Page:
The air was warm, the lighting dimmed, and the violin music soft and heartfelt. The smell of the fresh bread hung in the air. The king of the elves couldn't have been more pleased.
Some of the noblemen and women chose to dance to the music, the swirling colors of dresses and tunics entrancing any who gazed upon them. The rest found it impossible to resist the allure of the hot golden rolls and crystal bowls filled to the brim with fresh fruits which ranged from bright reds and blues to pastel yellows and greens to exotic purples and pinks.
This all came crashing to the ground when a lone Elf threw open the elegant double doors opposite the king. The elf locked eyes with the king for a brief instant, the terror etched on his features already setting off alarm bells in the king's head.
The elf was lean, even for one so young, and the dark forest green armor he wore marked him out as one of the scouts that watched the edge of the forest from atop the trees.
"The barriers have been breached Sire, the enemy treads on our land as we speak! I must take you below ground!"
Everything seemed to stop for a moment. The musicians stopped playing their instruments, the patrons stopped dancing and feasting, all of the cheerful talking ceased.
Someone screamed, breaking the spell, and suddenly they remembered that they could move. The mass of partygoers fled, some going to secure families or children, some just to hide.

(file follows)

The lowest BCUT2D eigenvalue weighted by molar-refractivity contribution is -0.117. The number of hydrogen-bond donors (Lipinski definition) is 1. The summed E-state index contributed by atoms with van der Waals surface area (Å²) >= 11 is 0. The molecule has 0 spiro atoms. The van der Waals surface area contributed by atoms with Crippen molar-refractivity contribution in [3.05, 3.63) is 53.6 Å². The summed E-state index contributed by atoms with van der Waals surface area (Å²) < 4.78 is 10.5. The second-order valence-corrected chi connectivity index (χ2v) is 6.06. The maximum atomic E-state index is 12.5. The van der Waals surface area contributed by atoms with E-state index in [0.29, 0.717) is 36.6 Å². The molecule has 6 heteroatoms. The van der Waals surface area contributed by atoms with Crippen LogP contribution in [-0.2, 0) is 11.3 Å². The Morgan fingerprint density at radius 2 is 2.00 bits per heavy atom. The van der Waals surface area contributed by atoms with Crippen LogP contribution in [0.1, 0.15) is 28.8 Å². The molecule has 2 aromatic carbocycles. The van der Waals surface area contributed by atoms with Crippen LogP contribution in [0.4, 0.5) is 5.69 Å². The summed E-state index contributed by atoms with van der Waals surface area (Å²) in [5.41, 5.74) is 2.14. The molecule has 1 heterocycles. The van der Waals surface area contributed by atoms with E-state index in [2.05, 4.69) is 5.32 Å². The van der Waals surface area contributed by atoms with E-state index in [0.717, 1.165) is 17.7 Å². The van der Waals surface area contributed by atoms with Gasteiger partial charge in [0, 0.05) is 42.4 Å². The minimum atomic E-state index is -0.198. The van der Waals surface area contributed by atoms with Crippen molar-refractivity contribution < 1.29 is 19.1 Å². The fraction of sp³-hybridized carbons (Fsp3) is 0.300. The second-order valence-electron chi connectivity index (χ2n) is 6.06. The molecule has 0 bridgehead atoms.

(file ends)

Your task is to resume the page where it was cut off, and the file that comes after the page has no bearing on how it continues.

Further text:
The king looked down at the scout that now stood before him. "I'm not going, my son. Tell the watchmen to sound the alarm, and see to it my armor is brought to me."
The scout stayed rooted to the spot for a moment before lowering himself into a deep bow. "Yes, my Liege. It will be done." The scout turned on his heel and ran for the door, disappearing around the corner leaving the doors to close behind him. The bang of them closing together sent an echo to pulse around the room.
The king was left to sigh. He'd known the mages couldn't hold out forever, he'd simply wished he could have had more time. But the king saw wishing for things that one could not have as a sign of ignorance. It was the wise who took what they had and tried to improve it.
He stood from his thrown, just as a siren begining to wail in the distance. They had an hour at most before the enemy would be at their doorstep, less if the Shadowrunners were involved. The elves had survived peacefully for longer than he had been alive, and he hoped that the soldiers had not become weak. For if they had, their chances dropped from slim to none.